Saw Ye Johnny Coming?
X:2 T:Saw You Johnny Coming to the… M:C L:1/16 S:Aird – Selection of Scotch, English, Irish and Foreign Airs, vol. II (1782) Z:AK/Fiddler’s Companion K:G z2 | G4 A3B d3BB3g | G4 (A2B2) cA3 z2 :||: f2 | g3fe2d2 e3dB2f2| g3ag2f2 eB3 z2f2 | g2f2e2d2 e2f2 g4 | z2G2 A3B d3BB2g2 | z2 G4 A3B c2B2 z2 :|
SAW YOU JOHNNY COMING? AKA - "Saw you Charlie coming?" AKA and see "Fye father see him," "See him, father, see him." Scottish; Air, Fling and Country Dance Tune (4/4 time). F Major (Gow): G Major (Aird, Howe, Robbins). Standard tuning (fiddle). AABA (Howe): AABB (Gow, Robbins). The air, entitled “A New Scotch Song or Saw Ye John A’Coming,” appeared in Clio and Euterpe, or British Harmony (vol. 2, 1759), although Glen (1900) finds it first in print in John Walsh’s A Collection of Original Scotch Songs, with a Thorough Bass to each Song for the Harpsichord (part iii), printed c. 1749. Instructions for a country dance to the tune (but not the music) appear in the Menzies Manuscript (1749), contained in the Atholl Collection of the Sandeman Library, Perth., but the melody was printed in Robert Bremner’s Thirty Scots Songs (1757, p. 6), albeit under the title “See him, Father, see him.” The Scots national poet, Robert Burns, wrote a letter to publisher George Thomson in which he described the playing of this air by the celebrated and much enamored (to Burns) oboist Thomas Fraser (c. 1760 1825) who, when playing it 'slow' made it 'the language of despair'. In Burns’ notes he wrote: “This song for genuine humjour in the verses, and lively originality in the air, is unparalleled. I take it to be very old.”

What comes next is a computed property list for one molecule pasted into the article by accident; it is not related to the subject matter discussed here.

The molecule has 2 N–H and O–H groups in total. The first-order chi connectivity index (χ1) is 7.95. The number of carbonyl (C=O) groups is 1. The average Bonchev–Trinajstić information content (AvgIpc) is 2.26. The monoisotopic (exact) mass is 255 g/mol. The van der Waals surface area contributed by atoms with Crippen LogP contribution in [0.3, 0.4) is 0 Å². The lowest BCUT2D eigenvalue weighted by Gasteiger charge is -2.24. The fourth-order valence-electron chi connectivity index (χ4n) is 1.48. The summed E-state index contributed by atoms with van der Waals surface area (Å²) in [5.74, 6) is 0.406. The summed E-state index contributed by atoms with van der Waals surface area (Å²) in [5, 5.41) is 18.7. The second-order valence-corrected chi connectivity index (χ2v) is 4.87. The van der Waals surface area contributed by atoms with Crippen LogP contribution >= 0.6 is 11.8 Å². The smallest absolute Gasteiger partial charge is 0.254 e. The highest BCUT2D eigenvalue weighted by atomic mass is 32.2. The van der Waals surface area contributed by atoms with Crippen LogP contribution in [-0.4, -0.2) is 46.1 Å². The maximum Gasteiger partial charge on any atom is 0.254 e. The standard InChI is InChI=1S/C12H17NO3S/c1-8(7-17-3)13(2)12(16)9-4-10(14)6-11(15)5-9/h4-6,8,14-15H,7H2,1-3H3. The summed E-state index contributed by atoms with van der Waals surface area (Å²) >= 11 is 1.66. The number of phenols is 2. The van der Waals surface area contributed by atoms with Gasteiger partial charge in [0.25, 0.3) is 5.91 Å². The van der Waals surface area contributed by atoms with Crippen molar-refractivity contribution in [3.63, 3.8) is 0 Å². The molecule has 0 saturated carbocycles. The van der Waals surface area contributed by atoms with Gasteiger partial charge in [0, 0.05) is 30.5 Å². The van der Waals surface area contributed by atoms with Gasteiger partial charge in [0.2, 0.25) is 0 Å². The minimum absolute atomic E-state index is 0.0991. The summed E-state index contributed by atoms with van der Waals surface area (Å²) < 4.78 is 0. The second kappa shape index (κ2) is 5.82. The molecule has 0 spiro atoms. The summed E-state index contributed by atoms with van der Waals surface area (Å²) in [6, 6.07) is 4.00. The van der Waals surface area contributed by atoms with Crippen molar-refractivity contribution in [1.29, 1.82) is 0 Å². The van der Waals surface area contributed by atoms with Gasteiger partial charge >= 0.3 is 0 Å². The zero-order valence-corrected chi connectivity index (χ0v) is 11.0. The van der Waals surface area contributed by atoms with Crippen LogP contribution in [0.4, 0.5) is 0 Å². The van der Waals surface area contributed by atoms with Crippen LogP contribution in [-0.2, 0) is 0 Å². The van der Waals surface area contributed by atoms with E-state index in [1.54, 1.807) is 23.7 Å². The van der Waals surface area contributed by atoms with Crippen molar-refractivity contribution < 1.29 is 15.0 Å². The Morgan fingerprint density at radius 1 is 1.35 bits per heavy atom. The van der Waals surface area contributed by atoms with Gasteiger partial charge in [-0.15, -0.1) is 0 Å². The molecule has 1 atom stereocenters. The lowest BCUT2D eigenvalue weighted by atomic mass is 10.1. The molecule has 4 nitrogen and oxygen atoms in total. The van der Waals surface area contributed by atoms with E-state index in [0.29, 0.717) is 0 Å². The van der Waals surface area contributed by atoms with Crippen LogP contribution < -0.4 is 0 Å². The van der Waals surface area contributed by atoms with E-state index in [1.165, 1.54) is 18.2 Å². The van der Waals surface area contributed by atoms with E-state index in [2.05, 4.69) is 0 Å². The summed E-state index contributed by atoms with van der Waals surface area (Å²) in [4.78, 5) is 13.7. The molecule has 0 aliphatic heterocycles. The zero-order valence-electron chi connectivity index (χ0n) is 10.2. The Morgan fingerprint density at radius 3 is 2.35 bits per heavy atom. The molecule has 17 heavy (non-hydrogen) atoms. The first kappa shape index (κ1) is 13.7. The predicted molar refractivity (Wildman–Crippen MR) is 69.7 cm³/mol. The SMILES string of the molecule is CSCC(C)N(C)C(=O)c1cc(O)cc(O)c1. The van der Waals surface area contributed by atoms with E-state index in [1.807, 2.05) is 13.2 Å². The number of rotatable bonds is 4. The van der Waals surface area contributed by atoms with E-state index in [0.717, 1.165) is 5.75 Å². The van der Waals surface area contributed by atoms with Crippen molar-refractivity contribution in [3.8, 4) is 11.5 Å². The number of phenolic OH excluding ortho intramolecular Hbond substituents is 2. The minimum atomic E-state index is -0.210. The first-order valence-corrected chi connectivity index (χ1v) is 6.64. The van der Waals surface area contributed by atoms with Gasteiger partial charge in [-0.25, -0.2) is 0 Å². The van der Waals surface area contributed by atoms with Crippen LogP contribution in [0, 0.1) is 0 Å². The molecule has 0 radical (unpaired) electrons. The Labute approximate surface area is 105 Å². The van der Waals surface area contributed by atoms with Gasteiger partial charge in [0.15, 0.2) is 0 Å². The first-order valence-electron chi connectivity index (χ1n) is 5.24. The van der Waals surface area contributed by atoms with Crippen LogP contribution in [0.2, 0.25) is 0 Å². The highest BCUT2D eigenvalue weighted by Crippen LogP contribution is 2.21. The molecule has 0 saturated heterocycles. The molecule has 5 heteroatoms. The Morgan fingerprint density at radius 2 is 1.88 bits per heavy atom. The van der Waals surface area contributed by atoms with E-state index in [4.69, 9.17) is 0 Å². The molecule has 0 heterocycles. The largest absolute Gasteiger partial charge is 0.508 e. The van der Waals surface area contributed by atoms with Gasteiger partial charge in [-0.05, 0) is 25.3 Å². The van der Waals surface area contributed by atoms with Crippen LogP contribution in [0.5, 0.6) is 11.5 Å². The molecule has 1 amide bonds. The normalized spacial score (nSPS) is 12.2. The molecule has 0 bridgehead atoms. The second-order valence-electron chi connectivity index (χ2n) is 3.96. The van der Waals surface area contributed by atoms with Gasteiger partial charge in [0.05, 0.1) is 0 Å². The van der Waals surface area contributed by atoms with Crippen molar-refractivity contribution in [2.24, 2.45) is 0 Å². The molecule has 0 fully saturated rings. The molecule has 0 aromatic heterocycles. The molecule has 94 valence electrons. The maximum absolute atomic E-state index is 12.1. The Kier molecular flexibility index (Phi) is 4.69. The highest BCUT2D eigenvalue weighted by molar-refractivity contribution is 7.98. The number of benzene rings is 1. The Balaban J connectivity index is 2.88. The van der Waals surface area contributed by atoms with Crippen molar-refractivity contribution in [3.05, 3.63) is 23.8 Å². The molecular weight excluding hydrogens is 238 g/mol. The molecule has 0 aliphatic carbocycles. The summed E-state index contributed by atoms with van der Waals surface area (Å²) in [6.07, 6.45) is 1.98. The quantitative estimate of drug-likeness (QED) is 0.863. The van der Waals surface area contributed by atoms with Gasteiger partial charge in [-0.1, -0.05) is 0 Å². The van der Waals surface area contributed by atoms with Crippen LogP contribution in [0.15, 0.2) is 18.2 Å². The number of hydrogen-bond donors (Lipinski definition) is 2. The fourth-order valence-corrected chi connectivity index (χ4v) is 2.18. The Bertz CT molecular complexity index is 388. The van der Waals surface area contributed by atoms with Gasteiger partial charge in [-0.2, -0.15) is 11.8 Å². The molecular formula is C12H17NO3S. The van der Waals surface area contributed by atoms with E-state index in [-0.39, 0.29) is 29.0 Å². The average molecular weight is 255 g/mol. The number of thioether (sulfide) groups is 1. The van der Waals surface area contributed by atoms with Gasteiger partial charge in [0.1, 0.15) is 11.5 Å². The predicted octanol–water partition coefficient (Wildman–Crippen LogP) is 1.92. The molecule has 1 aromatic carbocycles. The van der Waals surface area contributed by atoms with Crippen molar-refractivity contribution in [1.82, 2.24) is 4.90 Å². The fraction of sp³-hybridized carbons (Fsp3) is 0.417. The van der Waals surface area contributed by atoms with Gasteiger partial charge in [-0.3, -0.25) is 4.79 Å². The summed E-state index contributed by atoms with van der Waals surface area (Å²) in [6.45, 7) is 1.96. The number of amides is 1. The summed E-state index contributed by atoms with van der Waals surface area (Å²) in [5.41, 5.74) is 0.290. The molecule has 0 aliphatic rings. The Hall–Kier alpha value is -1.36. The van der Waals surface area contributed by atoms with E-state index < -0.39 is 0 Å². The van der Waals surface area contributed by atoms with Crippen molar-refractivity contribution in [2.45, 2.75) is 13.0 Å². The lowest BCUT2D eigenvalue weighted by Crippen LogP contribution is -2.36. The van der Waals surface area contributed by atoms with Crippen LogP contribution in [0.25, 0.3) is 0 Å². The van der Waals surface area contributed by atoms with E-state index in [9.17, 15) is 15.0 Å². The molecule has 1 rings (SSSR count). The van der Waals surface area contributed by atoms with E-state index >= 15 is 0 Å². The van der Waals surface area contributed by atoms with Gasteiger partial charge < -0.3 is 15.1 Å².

The air was included in the late 18th century manuscript copybook of Henry Livingston, Jr. Livingston purchased the estate of Locust Grove, Poughkeepsie, New York, in 1771 at the age of 23. In 1775 he was a Major in the 3rd New York Regiment, which participated in Montgomery’s invasion of Canada in a failed attempt to wrest Montreal from British control. An important land-owner in the Hudson Valley and a member of the powerful Livingston family, Henry was also a surveyor and real estate speculator, an illustrator and map-maker, and a Justice of the Peace for Dutchess County. He was also a musician and presumably a dancer, as he was elected a Manager for the New York Assembly’s dancing season of 1774-1775, along with his 3rd cousin, John Jay, later U.S. Chief Justice of Governor of New York.
Saw ye Johnnie cummin, quo’ she,
Saw ye Johnnie cummin,
O saw ye Johnnie cummin, quo’ she;
Saw ye Johnnie cummin,
Wi’ his blue bonnet on his head,
And his doggie runnin’, quo’ she;
And his doggie runnin’? ..... [Scots Musical Museum]